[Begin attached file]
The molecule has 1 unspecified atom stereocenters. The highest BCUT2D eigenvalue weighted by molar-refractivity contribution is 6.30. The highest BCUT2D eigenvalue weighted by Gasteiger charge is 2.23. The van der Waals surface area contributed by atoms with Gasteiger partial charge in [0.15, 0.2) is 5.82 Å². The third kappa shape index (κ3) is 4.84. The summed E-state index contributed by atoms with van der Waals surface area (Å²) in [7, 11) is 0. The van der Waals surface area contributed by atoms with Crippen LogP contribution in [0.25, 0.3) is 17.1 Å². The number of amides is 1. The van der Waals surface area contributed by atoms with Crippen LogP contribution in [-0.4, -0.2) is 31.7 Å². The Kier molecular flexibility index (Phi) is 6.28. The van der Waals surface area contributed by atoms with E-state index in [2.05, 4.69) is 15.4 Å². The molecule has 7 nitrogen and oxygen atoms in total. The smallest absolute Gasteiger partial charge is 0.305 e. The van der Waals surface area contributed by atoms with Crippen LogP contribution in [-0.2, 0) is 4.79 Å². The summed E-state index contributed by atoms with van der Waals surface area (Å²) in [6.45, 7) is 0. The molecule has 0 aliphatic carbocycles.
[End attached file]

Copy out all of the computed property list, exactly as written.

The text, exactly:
The molecule has 1 unspecified atom stereocenters. The highest BCUT2D eigenvalue weighted by molar-refractivity contribution is 6.30. The highest BCUT2D eigenvalue weighted by Gasteiger charge is 2.23. The van der Waals surface area contributed by atoms with Gasteiger partial charge in [0.15, 0.2) is 5.82 Å². The third kappa shape index (κ3) is 4.84. The summed E-state index contributed by atoms with van der Waals surface area (Å²) in [7, 11) is 0. The van der Waals surface area contributed by atoms with Crippen LogP contribution in [0.25, 0.3) is 17.1 Å². The number of amides is 1. The van der Waals surface area contributed by atoms with Crippen LogP contribution in [-0.4, -0.2) is 31.7 Å². The Kier molecular flexibility index (Phi) is 6.28. The van der Waals surface area contributed by atoms with E-state index in [2.05, 4.69) is 15.4 Å². The molecule has 7 nitrogen and oxygen atoms in total. The smallest absolute Gasteiger partial charge is 0.305 e. The van der Waals surface area contributed by atoms with Crippen LogP contribution in [-0.2, 0) is 4.79 Å². The summed E-state index contributed by atoms with van der Waals surface area (Å²) in [6.45, 7) is 0. The molecule has 0 aliphatic carbocycles.